Playing Sports or Working Out With Keratoconus? Here’s What to Do!
Playing sports and working out can be a great way to stay healthy, be competitive, spend time with family and friends, or release energy. With fall and winter sports right around the corner, and people returning to the gym after a fun summer, you’re probably ready to start training. However, if you’ve been diagnosed with keratoconus, you may be wondering if you can continue to have an active lifestyle and how this condition will impact your performance. Don’t worry, it is possible to be active while safely managing your eye condition – but you’ll need to take the proper steps to protect yourself. Before you get out on the field or back to the gym, make sure you have the right protective gear, not just for your body, but for your eyes as well!
Managing your keratoconus should always be a top priority, and that’s especially true when you are an active individual. So whether you love lifting weights, running, or playing sports such as soccer, hockey, basketball, or participating in CrossFit, there are solutions available to protect your vision. Keep reading to learn how to protect your eyes so you can reach peak athletic performance and hear from athletes on their fellow personal stories living and competing with keratoconus.
Playing It Safe
Regardless of where or how you remain active, there can be challenges and obstacles when it comes to living with keratoconus. Protecting your eyes on and off the field is a must. Many sports-related eye injuries – about 30,000 – are treated in the United States each year. So, if you’re an athlete or a gym go-er and you wear glasses or contact lenses, the most important thing to remember is to use eye protection!
If you were recently diagnosed with keratoconus or you are thinking about starting a new sport, you might be wondering if your eyeglasses could be used as eye protection on the field or court. The best eye protection you can get to ensure your eyes are kept out of harm’s way is glasses with shatterproof plastic, also known as polycarbonate lenses. Polycarbonate lenses do not correct vision, but they help minimize distortion and also protect your eyes from ultraviolet light.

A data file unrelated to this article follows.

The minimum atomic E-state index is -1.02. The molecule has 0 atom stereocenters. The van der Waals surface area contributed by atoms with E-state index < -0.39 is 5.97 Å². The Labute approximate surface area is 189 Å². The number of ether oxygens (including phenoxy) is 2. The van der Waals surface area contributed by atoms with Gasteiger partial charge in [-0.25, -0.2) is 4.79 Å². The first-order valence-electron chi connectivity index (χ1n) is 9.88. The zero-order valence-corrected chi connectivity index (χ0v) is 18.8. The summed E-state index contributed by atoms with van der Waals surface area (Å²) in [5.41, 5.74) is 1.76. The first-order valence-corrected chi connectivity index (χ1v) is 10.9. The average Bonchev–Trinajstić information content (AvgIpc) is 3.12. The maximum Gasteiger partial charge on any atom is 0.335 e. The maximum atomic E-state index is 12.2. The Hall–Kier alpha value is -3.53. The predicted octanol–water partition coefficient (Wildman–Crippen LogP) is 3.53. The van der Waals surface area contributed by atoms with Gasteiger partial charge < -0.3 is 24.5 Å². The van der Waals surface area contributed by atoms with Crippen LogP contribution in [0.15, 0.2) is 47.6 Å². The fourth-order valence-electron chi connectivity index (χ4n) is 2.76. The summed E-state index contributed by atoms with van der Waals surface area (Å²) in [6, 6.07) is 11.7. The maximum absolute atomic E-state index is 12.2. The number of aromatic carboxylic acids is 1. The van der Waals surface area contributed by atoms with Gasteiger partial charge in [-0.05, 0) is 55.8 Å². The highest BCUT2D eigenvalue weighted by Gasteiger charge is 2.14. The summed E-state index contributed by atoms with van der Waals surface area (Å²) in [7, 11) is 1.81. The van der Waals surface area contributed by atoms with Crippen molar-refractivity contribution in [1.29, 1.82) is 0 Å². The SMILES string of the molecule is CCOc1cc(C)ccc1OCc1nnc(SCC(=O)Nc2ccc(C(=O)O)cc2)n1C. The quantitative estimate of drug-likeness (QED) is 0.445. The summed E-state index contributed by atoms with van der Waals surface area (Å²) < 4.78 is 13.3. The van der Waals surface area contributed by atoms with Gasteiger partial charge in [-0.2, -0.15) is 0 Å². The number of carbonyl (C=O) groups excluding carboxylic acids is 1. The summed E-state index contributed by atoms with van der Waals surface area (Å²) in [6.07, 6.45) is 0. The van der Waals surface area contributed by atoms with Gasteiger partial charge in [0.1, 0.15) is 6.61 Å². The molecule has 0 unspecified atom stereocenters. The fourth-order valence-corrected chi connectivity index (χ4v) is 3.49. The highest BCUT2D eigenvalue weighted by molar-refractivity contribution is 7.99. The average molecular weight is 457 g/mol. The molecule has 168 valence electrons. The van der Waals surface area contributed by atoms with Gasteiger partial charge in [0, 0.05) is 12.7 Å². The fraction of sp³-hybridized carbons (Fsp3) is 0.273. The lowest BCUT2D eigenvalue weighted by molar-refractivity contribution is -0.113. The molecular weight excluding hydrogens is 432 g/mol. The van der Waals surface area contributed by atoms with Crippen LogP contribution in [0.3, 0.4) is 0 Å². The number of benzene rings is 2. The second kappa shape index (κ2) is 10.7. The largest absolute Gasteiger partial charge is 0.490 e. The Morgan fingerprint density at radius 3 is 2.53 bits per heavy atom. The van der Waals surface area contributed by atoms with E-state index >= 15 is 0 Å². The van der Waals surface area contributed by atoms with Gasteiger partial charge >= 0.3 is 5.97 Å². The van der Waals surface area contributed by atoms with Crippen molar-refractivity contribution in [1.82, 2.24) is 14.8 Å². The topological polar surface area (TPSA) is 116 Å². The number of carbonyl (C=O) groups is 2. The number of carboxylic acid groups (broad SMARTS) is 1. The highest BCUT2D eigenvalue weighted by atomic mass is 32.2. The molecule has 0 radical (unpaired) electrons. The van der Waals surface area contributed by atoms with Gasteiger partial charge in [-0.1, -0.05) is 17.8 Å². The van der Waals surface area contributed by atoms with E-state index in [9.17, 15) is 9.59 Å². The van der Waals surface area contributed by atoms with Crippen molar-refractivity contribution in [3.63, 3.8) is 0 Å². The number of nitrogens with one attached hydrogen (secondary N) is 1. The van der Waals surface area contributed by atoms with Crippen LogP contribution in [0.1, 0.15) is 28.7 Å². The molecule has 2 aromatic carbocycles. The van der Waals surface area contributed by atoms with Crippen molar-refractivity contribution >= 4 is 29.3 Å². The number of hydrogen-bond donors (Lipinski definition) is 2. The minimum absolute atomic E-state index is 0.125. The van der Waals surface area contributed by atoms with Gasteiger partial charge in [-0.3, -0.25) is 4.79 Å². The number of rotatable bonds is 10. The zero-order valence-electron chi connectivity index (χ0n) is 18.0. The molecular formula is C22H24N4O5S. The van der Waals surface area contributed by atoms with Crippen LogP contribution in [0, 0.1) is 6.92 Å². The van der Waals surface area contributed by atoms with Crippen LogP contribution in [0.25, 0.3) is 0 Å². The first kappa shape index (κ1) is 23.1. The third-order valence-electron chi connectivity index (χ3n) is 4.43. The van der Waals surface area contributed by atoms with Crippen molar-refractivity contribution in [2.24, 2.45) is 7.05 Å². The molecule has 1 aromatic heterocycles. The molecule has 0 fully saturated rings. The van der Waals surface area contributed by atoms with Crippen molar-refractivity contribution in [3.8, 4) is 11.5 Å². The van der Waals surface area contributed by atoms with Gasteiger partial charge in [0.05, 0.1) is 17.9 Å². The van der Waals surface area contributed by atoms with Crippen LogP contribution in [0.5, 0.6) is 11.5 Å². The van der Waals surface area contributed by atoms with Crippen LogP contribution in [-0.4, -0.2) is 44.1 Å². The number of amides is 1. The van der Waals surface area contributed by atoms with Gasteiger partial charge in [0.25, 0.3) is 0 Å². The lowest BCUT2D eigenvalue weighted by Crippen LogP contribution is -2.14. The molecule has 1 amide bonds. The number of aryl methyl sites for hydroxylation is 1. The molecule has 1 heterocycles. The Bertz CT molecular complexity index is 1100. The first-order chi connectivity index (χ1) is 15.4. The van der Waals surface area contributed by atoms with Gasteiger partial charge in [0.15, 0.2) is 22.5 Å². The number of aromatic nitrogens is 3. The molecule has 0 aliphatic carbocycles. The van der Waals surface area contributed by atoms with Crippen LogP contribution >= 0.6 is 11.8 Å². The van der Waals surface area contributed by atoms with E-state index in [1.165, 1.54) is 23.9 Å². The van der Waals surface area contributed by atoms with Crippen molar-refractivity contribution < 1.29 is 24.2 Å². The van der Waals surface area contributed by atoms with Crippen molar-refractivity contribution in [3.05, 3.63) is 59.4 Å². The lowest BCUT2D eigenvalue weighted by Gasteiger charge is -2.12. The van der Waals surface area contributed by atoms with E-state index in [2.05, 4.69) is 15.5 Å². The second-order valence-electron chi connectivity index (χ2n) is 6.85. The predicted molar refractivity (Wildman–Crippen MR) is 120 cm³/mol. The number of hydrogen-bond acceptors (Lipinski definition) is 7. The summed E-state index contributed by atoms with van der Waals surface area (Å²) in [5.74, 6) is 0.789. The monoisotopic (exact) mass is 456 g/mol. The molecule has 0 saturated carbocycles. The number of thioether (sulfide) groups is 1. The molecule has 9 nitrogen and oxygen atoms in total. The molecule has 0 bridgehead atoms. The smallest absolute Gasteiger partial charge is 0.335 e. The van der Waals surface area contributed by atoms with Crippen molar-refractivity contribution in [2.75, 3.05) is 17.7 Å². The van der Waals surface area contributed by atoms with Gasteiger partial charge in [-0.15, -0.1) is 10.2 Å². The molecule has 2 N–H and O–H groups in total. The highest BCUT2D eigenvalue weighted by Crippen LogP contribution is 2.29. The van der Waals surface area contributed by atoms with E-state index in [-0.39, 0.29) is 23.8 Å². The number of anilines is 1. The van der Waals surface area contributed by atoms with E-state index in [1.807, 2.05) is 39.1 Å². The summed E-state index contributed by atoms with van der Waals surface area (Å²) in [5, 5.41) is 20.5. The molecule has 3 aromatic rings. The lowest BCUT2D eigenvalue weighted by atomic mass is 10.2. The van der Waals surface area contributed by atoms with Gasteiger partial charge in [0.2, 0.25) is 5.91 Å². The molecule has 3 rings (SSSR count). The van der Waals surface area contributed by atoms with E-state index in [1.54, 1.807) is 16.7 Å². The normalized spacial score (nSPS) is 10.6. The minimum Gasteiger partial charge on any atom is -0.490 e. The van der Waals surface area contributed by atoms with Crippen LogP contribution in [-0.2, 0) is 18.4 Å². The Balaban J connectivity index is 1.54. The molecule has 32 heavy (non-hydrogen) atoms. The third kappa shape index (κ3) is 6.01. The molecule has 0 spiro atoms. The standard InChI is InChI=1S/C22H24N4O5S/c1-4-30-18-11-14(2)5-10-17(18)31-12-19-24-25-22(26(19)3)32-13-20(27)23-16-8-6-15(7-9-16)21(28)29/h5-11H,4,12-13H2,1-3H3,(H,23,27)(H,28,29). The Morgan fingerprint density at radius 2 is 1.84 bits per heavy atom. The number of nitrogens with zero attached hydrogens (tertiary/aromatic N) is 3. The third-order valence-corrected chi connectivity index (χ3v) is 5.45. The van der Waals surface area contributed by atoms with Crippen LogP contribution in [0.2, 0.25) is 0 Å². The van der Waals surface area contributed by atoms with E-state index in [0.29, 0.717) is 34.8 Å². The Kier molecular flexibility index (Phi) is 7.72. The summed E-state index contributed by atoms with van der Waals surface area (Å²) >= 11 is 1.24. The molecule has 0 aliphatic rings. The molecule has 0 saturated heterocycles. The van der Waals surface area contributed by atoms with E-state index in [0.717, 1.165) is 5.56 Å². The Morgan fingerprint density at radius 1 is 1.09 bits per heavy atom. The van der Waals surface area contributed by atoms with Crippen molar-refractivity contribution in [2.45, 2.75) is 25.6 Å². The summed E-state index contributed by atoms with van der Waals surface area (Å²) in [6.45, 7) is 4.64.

Depending on the sport you play, you can also get eye goggles, face shields, and visors to help protect your eyes. Just like you would wear a helmet to protect your head, protecting your eyes should be a priority as well! Goggles, visors, and shields can be worn with your contact lenses and glasses, so you can see while also protecting yourself. If you’re in the market for some protective eyewear, look for products that are tested and approved by the American Society of Testing Materials.
Consider Scleral Lenses
It can be difficult and even dangerous to be active when you can’t see properly. Being able to see distance markers, a ball, and depth perception are all critical when you’re living an active lifestyle. That’s why in addition to wearing eye protection, many athletes who struggle with their vision or have keratoconus turn to contact lenses – specifically scleral lenses.
Scleral lenses are different from standard contact lenses – they cover the entire cornea and lay on the sclera to help form a smooth surface to correct vision. For athletes and runners on the move, these lenses provide more stability than a typical contact lens and are often more comfortable. If you can’t see, you could be more prone to injury, so make sure you speak with your doctor about your vision! Remember, even with scleral lenses keeping your vision in focus, it’s still important to wear protective gear any time you’re playing a contact sport.
Athletic Success with Keratoconus
Keratoconus shouldn’t hold you back from playing the sports you love! Athletes of all levels – from high school players to professional athletes and even personal trainers – are overcoming their diagnoses to excel at their favorite sports and activities. And you can too. Managing your eye condition while playing sports might seem like a challenge at first, but with treatment it is possible!